Nike promotes its brand through electronic media. Also sponsorship to athletes and sports teams is another way of promoting itself. A good example is the famous football Brazilian player, Ronaldo. Design and labeling is another promotion channel that Nike has utilized.
The other 3p’s would be seen at work in Nike’s service departments. The customer perceives a lot about a company by interacting with the employees. Employee recruitment is an important activity in Nike where certain qualifications have to be met for certain positions. Employee training is also practiced where certain courses are taught. Physical evidence is the element which leads the consumer to conclude or make certain judgment about the organization. Nike’s website is one such evidence where information on the company is organized clearly and sub-divided into appropriate sections. This leads the customer to believe the company has an organized and reliable operational system. The last strategy is process. For the product or service to be delivered, certain processes are undertaken starting with obtaining raw materials to the eventual distribution. Nike has departments each concentrating on a particular step in the process for effective manufacture and delivery of products.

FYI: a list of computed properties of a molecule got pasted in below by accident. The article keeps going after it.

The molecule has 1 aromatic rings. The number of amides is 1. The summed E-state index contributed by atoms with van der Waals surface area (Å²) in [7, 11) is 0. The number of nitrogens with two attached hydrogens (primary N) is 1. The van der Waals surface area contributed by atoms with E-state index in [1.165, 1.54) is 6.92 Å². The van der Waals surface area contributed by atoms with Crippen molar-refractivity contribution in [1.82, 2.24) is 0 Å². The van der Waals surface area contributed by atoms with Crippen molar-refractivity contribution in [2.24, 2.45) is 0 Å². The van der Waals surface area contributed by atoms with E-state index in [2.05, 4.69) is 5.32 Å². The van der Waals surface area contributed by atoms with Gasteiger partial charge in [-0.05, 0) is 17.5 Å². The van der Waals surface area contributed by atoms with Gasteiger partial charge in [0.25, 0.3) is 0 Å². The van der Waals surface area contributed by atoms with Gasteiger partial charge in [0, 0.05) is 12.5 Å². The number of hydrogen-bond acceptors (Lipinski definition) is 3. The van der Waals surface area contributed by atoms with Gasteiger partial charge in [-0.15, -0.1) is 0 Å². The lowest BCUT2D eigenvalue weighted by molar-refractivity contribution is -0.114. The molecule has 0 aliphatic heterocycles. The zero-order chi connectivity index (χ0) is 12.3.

4.0 Quality
4.1 Quality strategy
Nike’s major quality strategy is innovation. In order to produce quality products, the marketing team investigates products from other companies in the market, concentrate on the product dominating the market and improve on it (Sloane, 2009). Alternatively, the company produces new products that will compete with the existing products. Consumers are always curious when a new product is released. They desire to establish whether the new product is better, than existing ones. It is also fashionable to wear the latest sportswear hence a new product is attractive to the consumer. Nike has a wide variety of products each unique to its market. This ensures most customer needs are met. People of different ages, size and sport preference are considered hence more customers.